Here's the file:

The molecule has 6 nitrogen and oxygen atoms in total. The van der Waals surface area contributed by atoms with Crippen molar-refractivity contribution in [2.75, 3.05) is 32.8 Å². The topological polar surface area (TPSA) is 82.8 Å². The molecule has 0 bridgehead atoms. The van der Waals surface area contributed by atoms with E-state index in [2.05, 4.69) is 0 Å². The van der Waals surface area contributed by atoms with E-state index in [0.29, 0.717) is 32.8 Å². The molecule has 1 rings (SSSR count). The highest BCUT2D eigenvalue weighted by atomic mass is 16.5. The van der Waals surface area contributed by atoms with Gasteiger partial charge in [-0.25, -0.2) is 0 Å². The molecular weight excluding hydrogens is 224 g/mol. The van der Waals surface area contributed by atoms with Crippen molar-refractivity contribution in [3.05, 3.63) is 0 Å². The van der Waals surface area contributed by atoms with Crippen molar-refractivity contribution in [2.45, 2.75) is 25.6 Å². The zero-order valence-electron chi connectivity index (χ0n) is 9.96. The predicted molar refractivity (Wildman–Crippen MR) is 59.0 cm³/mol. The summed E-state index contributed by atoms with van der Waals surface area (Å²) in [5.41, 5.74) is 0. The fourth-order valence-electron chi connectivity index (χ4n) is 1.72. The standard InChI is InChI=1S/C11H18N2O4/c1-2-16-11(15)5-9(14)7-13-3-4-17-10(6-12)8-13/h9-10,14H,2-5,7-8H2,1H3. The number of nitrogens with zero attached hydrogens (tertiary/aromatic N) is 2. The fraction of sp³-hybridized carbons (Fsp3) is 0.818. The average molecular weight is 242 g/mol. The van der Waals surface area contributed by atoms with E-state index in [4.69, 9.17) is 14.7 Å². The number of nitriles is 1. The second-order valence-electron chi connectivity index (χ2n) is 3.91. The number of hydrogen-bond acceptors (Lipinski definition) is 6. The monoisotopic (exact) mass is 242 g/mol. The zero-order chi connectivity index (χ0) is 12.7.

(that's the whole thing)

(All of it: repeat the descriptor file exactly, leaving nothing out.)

The molecule has 6 nitrogen and oxygen atoms in total. The van der Waals surface area contributed by atoms with Crippen molar-refractivity contribution in [2.75, 3.05) is 32.8 Å². The topological polar surface area (TPSA) is 82.8 Å². The molecule has 0 bridgehead atoms. The van der Waals surface area contributed by atoms with E-state index in [2.05, 4.69) is 0 Å². The van der Waals surface area contributed by atoms with E-state index in [0.29, 0.717) is 32.8 Å². The molecule has 1 rings (SSSR count). The highest BCUT2D eigenvalue weighted by atomic mass is 16.5. The van der Waals surface area contributed by atoms with Gasteiger partial charge in [-0.25, -0.2) is 0 Å². The molecular weight excluding hydrogens is 224 g/mol. The van der Waals surface area contributed by atoms with Crippen molar-refractivity contribution in [3.05, 3.63) is 0 Å². The van der Waals surface area contributed by atoms with Crippen molar-refractivity contribution in [2.45, 2.75) is 25.6 Å². The zero-order valence-electron chi connectivity index (χ0n) is 9.96. The predicted molar refractivity (Wildman–Crippen MR) is 59.0 cm³/mol. The summed E-state index contributed by atoms with van der Waals surface area (Å²) in [5.41, 5.74) is 0. The fourth-order valence-electron chi connectivity index (χ4n) is 1.72. The standard InChI is InChI=1S/C11H18N2O4/c1-2-16-11(15)5-9(14)7-13-3-4-17-10(6-12)8-13/h9-10,14H,2-5,7-8H2,1H3. The number of nitrogens with zero attached hydrogens (tertiary/aromatic N) is 2. The fraction of sp³-hybridized carbons (Fsp3) is 0.818. The average molecular weight is 242 g/mol. The van der Waals surface area contributed by atoms with E-state index in [4.69, 9.17) is 14.7 Å². The number of nitriles is 1. The second-order valence-electron chi connectivity index (χ2n) is 3.91. The number of hydrogen-bond acceptors (Lipinski definition) is 6. The monoisotopic (exact) mass is 242 g/mol. The zero-order chi connectivity index (χ0) is 12.7.